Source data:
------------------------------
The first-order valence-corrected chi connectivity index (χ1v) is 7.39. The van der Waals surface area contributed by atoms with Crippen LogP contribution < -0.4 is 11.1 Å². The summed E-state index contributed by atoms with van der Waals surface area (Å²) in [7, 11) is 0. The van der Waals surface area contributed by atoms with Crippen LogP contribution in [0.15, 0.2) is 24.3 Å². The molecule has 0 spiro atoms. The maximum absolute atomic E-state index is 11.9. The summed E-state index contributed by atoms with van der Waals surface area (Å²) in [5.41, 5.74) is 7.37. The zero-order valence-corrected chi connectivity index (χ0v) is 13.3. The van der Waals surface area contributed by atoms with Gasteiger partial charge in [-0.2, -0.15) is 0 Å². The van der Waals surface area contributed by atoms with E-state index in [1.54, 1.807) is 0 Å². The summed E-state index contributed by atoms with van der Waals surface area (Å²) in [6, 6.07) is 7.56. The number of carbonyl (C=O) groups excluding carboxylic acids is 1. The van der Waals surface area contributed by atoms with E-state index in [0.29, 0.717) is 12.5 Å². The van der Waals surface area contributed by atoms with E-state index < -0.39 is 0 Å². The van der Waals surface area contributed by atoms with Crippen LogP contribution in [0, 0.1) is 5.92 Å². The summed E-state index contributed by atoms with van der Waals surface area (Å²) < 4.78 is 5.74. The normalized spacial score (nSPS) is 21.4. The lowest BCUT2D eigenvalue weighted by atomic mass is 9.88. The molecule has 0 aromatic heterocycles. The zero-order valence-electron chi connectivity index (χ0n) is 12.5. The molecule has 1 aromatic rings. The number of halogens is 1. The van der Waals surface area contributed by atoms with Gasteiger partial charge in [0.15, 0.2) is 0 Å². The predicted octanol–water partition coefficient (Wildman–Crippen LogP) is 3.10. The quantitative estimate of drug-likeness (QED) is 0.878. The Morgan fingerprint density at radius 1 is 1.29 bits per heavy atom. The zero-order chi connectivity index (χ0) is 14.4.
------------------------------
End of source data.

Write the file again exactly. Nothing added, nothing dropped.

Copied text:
The first-order valence-corrected chi connectivity index (χ1v) is 7.39. The van der Waals surface area contributed by atoms with Crippen LogP contribution < -0.4 is 11.1 Å². The summed E-state index contributed by atoms with van der Waals surface area (Å²) in [7, 11) is 0. The van der Waals surface area contributed by atoms with Crippen LogP contribution in [0.15, 0.2) is 24.3 Å². The molecule has 0 spiro atoms. The maximum absolute atomic E-state index is 11.9. The summed E-state index contributed by atoms with van der Waals surface area (Å²) in [5.41, 5.74) is 7.37. The zero-order valence-corrected chi connectivity index (χ0v) is 13.3. The van der Waals surface area contributed by atoms with Gasteiger partial charge in [-0.2, -0.15) is 0 Å². The van der Waals surface area contributed by atoms with E-state index in [1.54, 1.807) is 0 Å². The summed E-state index contributed by atoms with van der Waals surface area (Å²) in [6, 6.07) is 7.56. The number of carbonyl (C=O) groups excluding carboxylic acids is 1. The van der Waals surface area contributed by atoms with E-state index in [0.29, 0.717) is 12.5 Å². The van der Waals surface area contributed by atoms with E-state index < -0.39 is 0 Å². The van der Waals surface area contributed by atoms with Crippen LogP contribution in [0, 0.1) is 5.92 Å². The summed E-state index contributed by atoms with van der Waals surface area (Å²) < 4.78 is 5.74. The normalized spacial score (nSPS) is 21.4. The lowest BCUT2D eigenvalue weighted by atomic mass is 9.88. The molecule has 0 aromatic heterocycles. The zero-order valence-electron chi connectivity index (χ0n) is 12.5. The molecule has 1 aromatic rings. The number of halogens is 1. The van der Waals surface area contributed by atoms with Gasteiger partial charge in [0.15, 0.2) is 0 Å². The predicted octanol–water partition coefficient (Wildman–Crippen LogP) is 3.10. The quantitative estimate of drug-likeness (QED) is 0.878. The Morgan fingerprint density at radius 1 is 1.29 bits per heavy atom. The zero-order chi connectivity index (χ0) is 14.4.